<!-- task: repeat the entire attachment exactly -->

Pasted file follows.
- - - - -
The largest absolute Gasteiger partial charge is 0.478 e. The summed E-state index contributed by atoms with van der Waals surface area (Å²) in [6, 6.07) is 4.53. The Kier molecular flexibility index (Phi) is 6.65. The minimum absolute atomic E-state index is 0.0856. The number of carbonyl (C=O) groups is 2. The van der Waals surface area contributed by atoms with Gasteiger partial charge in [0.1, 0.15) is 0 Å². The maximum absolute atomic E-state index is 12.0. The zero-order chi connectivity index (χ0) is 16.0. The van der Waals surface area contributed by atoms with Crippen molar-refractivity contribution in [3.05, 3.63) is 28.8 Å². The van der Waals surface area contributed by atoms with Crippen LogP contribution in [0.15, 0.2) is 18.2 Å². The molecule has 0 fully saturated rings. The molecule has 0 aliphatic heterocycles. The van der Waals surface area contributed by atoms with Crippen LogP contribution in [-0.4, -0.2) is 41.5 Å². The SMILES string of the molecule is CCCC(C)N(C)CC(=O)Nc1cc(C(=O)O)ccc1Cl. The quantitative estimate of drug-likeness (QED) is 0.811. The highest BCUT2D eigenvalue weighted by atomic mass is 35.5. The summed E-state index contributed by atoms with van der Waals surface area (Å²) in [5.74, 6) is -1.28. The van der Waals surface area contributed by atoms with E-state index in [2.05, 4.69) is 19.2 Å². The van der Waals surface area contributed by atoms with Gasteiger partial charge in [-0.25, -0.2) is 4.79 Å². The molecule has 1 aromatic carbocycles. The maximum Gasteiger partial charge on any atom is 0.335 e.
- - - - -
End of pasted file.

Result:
The largest absolute Gasteiger partial charge is 0.478 e. The summed E-state index contributed by atoms with van der Waals surface area (Å²) in [6, 6.07) is 4.53. The Kier molecular flexibility index (Phi) is 6.65. The minimum absolute atomic E-state index is 0.0856. The number of carbonyl (C=O) groups is 2. The van der Waals surface area contributed by atoms with Gasteiger partial charge in [0.1, 0.15) is 0 Å². The maximum absolute atomic E-state index is 12.0. The zero-order chi connectivity index (χ0) is 16.0. The van der Waals surface area contributed by atoms with Crippen molar-refractivity contribution in [3.05, 3.63) is 28.8 Å². The van der Waals surface area contributed by atoms with Crippen LogP contribution in [0.15, 0.2) is 18.2 Å². The molecule has 0 fully saturated rings. The molecule has 0 aliphatic heterocycles. The van der Waals surface area contributed by atoms with Crippen LogP contribution in [-0.4, -0.2) is 41.5 Å². The SMILES string of the molecule is CCCC(C)N(C)CC(=O)Nc1cc(C(=O)O)ccc1Cl. The quantitative estimate of drug-likeness (QED) is 0.811. The highest BCUT2D eigenvalue weighted by atomic mass is 35.5. The summed E-state index contributed by atoms with van der Waals surface area (Å²) in [5.74, 6) is -1.28. The van der Waals surface area contributed by atoms with E-state index in [2.05, 4.69) is 19.2 Å². The van der Waals surface area contributed by atoms with Gasteiger partial charge in [-0.25, -0.2) is 4.79 Å². The molecule has 1 aromatic carbocycles. The maximum Gasteiger partial charge on any atom is 0.335 e.